With more than one in nine of the adult population – some 6.6m people – now having received vaccinations against Covid-19, Mr Hancock said that “the end is in sight”.
But he refused to give any hints of when lockdown restrictions could be lifted, insisting that ministers must wait to see how infection and death rates develop in response to the vaccination campaign and whether virulent new variants of the virus spread in the UK.
And England’s deputy chief medical officer Jenny Harries warned: “We are not out of this by a very long way.”
Earlier on Monday, Boris Johnson raised hopes of imminent relaxations to lockdown, saying that ministers would consider the “potential” for easing restrictions in England in a review scheduled for 15 February and parents “mustn’t assume” that schools will stay closed to most pupils until Easter .
But Downing Street later moved to damp down expectations of changes at next month’s review, refusing to give any timetable for classrooms to reopen.
And the prime minister himself said any easing would be done cautiously, saying: “I don’t think anybody would want to see the restrictions lifted so quickly while the rate of infection is still very high so as to lead to another great spread of infection.”
Ministers are widely expected to tighten restrictions further at a meeting of the government’s Covid Operations (CO) committee on Tuesday, when they will discuss options for mandatory quarantine in airport hotels, GPS tracking for new arrivals from abroad or “whack-a-mole” targeted travel bans from countries where new variants are detected.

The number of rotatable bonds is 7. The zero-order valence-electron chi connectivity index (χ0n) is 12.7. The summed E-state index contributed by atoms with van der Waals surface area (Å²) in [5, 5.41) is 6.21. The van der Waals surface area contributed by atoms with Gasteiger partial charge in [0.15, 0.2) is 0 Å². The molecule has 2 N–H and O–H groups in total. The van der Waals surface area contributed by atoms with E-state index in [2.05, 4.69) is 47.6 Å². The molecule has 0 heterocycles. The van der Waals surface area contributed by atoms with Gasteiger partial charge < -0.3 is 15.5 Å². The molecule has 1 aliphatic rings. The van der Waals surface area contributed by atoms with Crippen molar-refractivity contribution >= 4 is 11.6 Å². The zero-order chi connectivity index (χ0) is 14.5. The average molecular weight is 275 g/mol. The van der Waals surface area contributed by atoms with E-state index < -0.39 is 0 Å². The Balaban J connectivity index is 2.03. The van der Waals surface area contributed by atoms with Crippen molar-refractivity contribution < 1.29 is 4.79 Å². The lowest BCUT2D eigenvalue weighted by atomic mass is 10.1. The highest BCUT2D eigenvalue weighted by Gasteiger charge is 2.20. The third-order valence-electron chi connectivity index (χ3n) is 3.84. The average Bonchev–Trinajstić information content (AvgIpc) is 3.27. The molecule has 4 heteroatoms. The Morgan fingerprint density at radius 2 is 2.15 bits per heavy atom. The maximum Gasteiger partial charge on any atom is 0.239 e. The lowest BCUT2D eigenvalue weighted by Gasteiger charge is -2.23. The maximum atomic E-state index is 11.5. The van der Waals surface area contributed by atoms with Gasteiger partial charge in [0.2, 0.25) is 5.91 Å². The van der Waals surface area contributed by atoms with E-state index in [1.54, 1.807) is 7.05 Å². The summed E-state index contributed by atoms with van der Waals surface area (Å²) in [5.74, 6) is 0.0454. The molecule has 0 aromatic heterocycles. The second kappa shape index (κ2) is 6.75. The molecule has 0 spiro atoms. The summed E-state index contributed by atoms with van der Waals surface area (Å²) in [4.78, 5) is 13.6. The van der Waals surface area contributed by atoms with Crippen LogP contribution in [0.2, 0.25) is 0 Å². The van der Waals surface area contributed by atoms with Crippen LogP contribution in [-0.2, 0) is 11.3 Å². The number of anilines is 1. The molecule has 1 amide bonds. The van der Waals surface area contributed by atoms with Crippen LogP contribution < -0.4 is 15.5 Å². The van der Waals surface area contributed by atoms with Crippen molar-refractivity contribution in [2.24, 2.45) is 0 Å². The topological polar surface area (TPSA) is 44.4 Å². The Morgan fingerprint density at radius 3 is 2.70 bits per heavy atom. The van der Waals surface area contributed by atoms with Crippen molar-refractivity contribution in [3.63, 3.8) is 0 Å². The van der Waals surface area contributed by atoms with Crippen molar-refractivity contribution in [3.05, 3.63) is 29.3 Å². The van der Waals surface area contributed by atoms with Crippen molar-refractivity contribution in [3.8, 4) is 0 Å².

Mr Hancock signalled his support for quarantine hotels – an idea which chancellor Rishi Sunak is also know to be sympathetic towards – telling a Downing Street press conference it was “reasonable to take a precautionary principle” to protect the UK from new variants coming from abroad.
Despite falling numbers of positive tests for coronavirus, Mr Hancock said that numbers in hospital stand at around 37,000 – almost twice as many as at the first-wave peak of 19,000 in April last year – with a record 4,076 people on ventilators.
Health staff on Covid wards are “flat out and stretched to the limit”, said Mr Hancock saying it was “a duty on all of us” to support them by continuing to observe lockdown rules as long as it is necessary to keep a lid on the disease.
Public Health England’s Susan Hopkins said that intensive care units have more Covid patients than ever before, adding that death and hospitalisation rates would have to be “much lower” before experts could advise on a move back to regionalised tiers.
Mr Hancock said he was “delighted” at the speed of vaccination of top-priority groups, which has already seen 78.7 per cent of over-80s receive their first jab and only “very, very low” proportions refusing to be immunised.
But he said the public must remain “super-careful” about social distancing and hygiene rules.
“We’ve all frankly sacrificed too much, and it’s so important that we protect lives,” he said.
“We’re making progress with the vaccine. The end is in sight. We cannot put that progress at risk.
“There’s a promise of better days that lie ahead. We have to hold our nerve and persevere through this difficult winter.
“So it’s incumbent on us all, wherever possible, to stay home, protect the NHS and save lives.”